Another reliever, Jonathan Holder, also went through arbitration for the first time. Although Holder pitched a career-high 41.1 IP, he had a very rough 2019 season; Holder had a 6.31 ERA, 4.45 FIP, 10.02 K/9, 1.74 HR/9, and 0.4 fWAR. As a result, Holder did not receive as high of a pay increase ($580,300 to $750,000). 

The last first-time eligible player was Jordan Montgomery. Montgomery had an excellent 2017 season (155.1 IP, 3.88 ERA, 4.07 FIP, 8.34 K/9, 1.22 HR/9, 2.6 fWAR), but has since thrown just 31.1 IP over the last two years as he was recovering from Tommy John Surgery. Nonetheless, Montgomery also received a nice pay increase for the 2020 season, despite his time on the I.L. ($596,600 to $805,000).

The Yankees also had two players that have been through the arbitration process for several years. In James Paxton’s final year of arbitration, he will make $12.5 million, an expected jump from his 2019 salary ($8.575 million) after a respectable 2019 season (15-6, 150.2 IP, 3.82 ERA, 3.86 FIP, 11.11 K/9, 3.29 BB/9, 3.5 fWAR). 

Tommy Kahnle also received a respectable contract in his final year of arbitration after a bounce-back 2019 campaign (61.1 IP, 3.67 ERA, 3.33 FIP, 12.91 K/9, 2.91 BB/9, 1.1 fWAR). Thus, Kahnle nearly doubled his salary for the 2020 season ($1.3875 million to $2.65 million).

Thanks to another successful arbitration period, the Yankees will not have to undergo an arbitration hearing for the third year in a row.


HR: Home Run

AVG(BA)/OBP/SLG (slash line): An important measurement of a player’s ability to hit. Batting average is derived by the formula (Hits/At Bats), On Base Percentage is determined by the formula ((Hits+Walks+Hit By Pitches)/Plate Appearances), and Slugging Percentage can be found by the formula ((Singles+Doubles*2+Triples*3+Home Runs*4)/At Bats). MLB average: .252/.323/.435.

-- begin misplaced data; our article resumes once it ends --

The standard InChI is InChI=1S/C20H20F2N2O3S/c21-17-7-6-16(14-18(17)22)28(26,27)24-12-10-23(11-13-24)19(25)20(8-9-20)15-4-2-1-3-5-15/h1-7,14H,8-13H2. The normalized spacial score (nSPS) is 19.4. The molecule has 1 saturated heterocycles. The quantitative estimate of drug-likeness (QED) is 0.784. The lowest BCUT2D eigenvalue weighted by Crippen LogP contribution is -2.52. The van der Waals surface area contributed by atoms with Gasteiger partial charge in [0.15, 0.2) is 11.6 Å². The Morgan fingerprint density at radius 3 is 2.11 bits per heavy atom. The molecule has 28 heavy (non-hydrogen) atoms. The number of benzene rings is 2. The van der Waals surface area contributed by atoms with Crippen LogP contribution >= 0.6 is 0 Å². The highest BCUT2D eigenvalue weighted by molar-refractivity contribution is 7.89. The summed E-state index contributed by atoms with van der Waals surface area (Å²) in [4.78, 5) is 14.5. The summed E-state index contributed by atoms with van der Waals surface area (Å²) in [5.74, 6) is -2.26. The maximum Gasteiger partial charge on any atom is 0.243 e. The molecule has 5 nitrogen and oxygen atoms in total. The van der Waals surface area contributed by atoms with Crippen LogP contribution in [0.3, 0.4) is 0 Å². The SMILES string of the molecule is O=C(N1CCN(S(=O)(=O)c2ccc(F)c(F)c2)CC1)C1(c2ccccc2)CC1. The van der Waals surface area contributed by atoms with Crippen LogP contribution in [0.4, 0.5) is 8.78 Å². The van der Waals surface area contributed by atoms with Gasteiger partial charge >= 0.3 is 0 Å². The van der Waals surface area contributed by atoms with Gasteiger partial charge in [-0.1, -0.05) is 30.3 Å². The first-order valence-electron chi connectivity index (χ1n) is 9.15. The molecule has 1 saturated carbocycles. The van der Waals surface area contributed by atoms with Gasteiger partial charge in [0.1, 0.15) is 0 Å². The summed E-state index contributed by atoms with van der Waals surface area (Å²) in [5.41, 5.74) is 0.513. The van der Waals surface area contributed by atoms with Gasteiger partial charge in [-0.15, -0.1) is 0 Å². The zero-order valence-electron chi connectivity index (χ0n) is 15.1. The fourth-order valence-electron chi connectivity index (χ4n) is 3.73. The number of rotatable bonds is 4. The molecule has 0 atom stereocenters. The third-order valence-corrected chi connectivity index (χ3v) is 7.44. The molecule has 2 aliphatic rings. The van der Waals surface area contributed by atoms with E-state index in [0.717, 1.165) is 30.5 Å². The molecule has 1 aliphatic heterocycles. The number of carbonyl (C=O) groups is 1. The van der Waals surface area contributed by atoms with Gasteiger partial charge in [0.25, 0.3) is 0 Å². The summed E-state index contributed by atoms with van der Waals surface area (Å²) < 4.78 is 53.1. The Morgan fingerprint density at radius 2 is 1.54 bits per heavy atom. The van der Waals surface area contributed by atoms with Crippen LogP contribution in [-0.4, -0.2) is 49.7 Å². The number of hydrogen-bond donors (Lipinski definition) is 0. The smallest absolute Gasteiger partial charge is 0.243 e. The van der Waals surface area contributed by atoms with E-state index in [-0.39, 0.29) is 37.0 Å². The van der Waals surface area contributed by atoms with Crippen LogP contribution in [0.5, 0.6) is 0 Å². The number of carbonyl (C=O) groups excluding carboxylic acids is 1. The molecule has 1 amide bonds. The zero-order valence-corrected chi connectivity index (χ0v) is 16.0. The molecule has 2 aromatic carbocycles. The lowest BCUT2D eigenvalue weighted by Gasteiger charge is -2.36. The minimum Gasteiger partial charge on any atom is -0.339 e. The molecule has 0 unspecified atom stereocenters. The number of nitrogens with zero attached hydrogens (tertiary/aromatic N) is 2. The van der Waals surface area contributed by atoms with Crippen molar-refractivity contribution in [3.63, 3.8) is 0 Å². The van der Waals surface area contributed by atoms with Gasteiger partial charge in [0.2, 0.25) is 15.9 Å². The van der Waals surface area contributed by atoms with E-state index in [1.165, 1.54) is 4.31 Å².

ISO: Isolated Power. A way to show a player’s power based on all extra-base hits. It is essentially a truer slugging percentage. (Doubles+Triples*2+Home Runs*3)/At Bats. MLB average: .183 ISO. 

wRC+: Weighted runs created plus. A stat that quantifies total offensive value and factors in the different dimensions of each ballpark. A wRC+ of 100 is replacement level, and anything above that is X% above league average (i.e. a wRC+ of 101 is 1% above league average offensively). 

DRS and UZR: Defensive statistics where a net total of 0 means the player is average defensively, above 0 means the player is above average defensively, and below 0 means the player is below average defensively.

FRM: A defense measurements for catchers that show their framing ability (getting called strikes frequently and framing balls into strikes) 0 is average, greater than 0 is above average, and less than zero is below average.

CS%: The percentage of runners thrown out trying to steal a base. MLB average: 27.50 CS%.

W-L: The Win-Loss record of a pitcher. For example, a 1-1 record means a pitcher has one win and one loss.

IP: Innings Pitched.

ERA: Earned Run Average. The average amount of earned runs allowed in a nine-inning game. MLB average: 4.49 ERA.

FIP: Essentially an ERA that’s more focused on what the pitcher can control without solely relying on his defense (strikeouts, walks, homers, hit batters). MLB Average: 4.20 FIP.

BB/9: Average number of walks around in a nine-inning game. MLB average: 2.92 BB/9

K/9: Average number of strikeouts in a nine-inning game. MLB average: 7.92 K/9.

HR/9: Average number of home runs in a nine-inning game. MLB average: 1.26 HR/9.

fWAR: Wins Above Replacement from Fangraphs. For example, If a player has 0.1 fWAR they are worth 0.1 wins more than a replacement-level player (0.0 fWAR).